“Don’t Stress It”

The pressure students face trying to succeed

It’s no secret that students are stressed out. Freshmen are adjusting to the workload that high school brings, sophomores study and prepare for the next two years, juniors power through what is arguably the hardest year of high school and seniors submit applications that determine their fate for the next four years.

It’s not exactly easy for anyone. And yet, we’re all expected to perform at our highest possible potential. Our futures depend on it, in fact. There’s an entire section on most college applications dedicated to explaining any “irregularities” in our transcripts, but that’s just a nicer way to say “explain why you weren’t perfect for all four years of high school.”

The expectation is that students dedicate their entire existence to making themselves look good on a piece of paper that will get looked at for a grand total of ten minutes, if that. Isn’t that ridiculous? How could we not be stressed out?

If that wasn’t bad enough, taking a moment for yourself is looked down upon. Why weren’t you spending that time in a club, volunteering or studying? How can you expect to get into your dream school if you aren’t prioritizing it above everything else?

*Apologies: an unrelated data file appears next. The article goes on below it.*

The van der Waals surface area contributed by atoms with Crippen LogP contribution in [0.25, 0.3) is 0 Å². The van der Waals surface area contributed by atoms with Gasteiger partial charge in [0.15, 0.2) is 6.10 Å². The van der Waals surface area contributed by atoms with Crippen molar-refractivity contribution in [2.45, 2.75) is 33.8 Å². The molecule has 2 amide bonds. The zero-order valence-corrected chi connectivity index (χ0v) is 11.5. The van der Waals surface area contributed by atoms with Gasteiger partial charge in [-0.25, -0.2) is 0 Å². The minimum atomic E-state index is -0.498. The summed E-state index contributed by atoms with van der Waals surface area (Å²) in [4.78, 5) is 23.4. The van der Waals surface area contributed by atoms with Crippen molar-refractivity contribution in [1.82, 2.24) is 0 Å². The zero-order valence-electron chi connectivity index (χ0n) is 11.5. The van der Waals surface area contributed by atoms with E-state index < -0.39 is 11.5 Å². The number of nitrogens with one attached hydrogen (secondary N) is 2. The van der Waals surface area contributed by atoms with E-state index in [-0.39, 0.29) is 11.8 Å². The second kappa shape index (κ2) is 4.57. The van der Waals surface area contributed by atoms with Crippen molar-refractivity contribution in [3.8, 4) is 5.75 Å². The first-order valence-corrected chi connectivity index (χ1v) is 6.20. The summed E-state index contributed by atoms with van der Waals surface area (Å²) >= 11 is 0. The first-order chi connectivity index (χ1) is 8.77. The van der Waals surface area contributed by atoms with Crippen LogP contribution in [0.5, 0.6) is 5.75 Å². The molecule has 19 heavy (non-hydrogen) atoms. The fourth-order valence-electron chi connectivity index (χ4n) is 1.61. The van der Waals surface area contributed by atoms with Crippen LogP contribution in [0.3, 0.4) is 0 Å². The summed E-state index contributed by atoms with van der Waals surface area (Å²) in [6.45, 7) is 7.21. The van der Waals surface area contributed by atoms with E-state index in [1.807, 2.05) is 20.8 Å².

People like to say that they have compassion for students — that they understand the stress — but they can’t, not really. In this digital age of endless opportunity, every single opportunity you don’t take advantage of is held against you.

If you spend too much time on schoolwork, you’re not building a well-rounded resume. If you spend too little, you’re neglecting your academics. Students just can’t win.

Stress is inevitable. We can’t even take the weekend to forget about schoolwork because emails clog up our phone’s notifications and remind us of all the things we aren’t doing right now. It’s nice to have access to your assignments on-demand, but we have to stop somewhere.

We’re not saying that we shouldn’t ever have homework or anything like that. Although appealing, it’s an unrealistic request to make. We just want compassion.

Be kind. Understand that students have lives too. We aren’t machines that can work endlessly.
We get stressed, tired and burnt-out. It isn’t easy to be a student, but with enough support, compassion, and understanding, we can do it. Just help us.

The Editorial Board



What is a staff editorial?
Editorials represent the opinion of the editorial board and do not necessarily reflect those of the Lodge staff or of the St. George’s community at large.

The Editorial Board: Anna Schmiedicke, Sienna Lightman, Trinity Cannon, Natalie Howard, Erin Johnson, Hannah Morrison, Mary Beth Skelton, and Seth Taub